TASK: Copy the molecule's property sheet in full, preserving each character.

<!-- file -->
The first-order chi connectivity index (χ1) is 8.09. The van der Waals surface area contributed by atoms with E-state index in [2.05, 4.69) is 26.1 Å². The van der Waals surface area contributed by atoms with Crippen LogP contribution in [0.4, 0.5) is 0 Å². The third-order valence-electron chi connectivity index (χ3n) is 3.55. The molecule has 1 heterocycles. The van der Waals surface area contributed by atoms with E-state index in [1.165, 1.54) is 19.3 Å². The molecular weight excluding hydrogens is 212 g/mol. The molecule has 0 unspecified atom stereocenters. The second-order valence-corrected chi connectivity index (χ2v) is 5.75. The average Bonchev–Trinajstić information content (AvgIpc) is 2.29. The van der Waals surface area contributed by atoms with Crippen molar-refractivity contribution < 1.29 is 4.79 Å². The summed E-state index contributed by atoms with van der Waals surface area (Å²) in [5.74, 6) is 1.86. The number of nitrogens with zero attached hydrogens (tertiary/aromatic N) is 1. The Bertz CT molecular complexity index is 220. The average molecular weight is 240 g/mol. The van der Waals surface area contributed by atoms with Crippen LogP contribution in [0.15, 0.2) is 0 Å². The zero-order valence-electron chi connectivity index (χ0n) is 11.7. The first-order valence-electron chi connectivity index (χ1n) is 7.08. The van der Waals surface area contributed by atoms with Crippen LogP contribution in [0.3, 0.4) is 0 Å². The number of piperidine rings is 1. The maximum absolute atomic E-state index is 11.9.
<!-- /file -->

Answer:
The first-order chi connectivity index (χ1) is 8.09. The van der Waals surface area contributed by atoms with E-state index in [2.05, 4.69) is 26.1 Å². The van der Waals surface area contributed by atoms with Crippen LogP contribution in [0.4, 0.5) is 0 Å². The third-order valence-electron chi connectivity index (χ3n) is 3.55. The molecule has 1 heterocycles. The van der Waals surface area contributed by atoms with E-state index in [1.165, 1.54) is 19.3 Å². The molecular weight excluding hydrogens is 212 g/mol. The molecule has 0 unspecified atom stereocenters. The second-order valence-corrected chi connectivity index (χ2v) is 5.75. The average Bonchev–Trinajstić information content (AvgIpc) is 2.29. The van der Waals surface area contributed by atoms with Crippen molar-refractivity contribution < 1.29 is 4.79 Å². The summed E-state index contributed by atoms with van der Waals surface area (Å²) in [5.74, 6) is 1.86. The number of nitrogens with zero attached hydrogens (tertiary/aromatic N) is 1. The Bertz CT molecular complexity index is 220. The average molecular weight is 240 g/mol. The van der Waals surface area contributed by atoms with Crippen LogP contribution in [0.15, 0.2) is 0 Å². The zero-order valence-electron chi connectivity index (χ0n) is 11.7. The first-order valence-electron chi connectivity index (χ1n) is 7.08. The van der Waals surface area contributed by atoms with Crippen LogP contribution in [0.3, 0.4) is 0 Å². The number of piperidine rings is 1. The maximum absolute atomic E-state index is 11.9.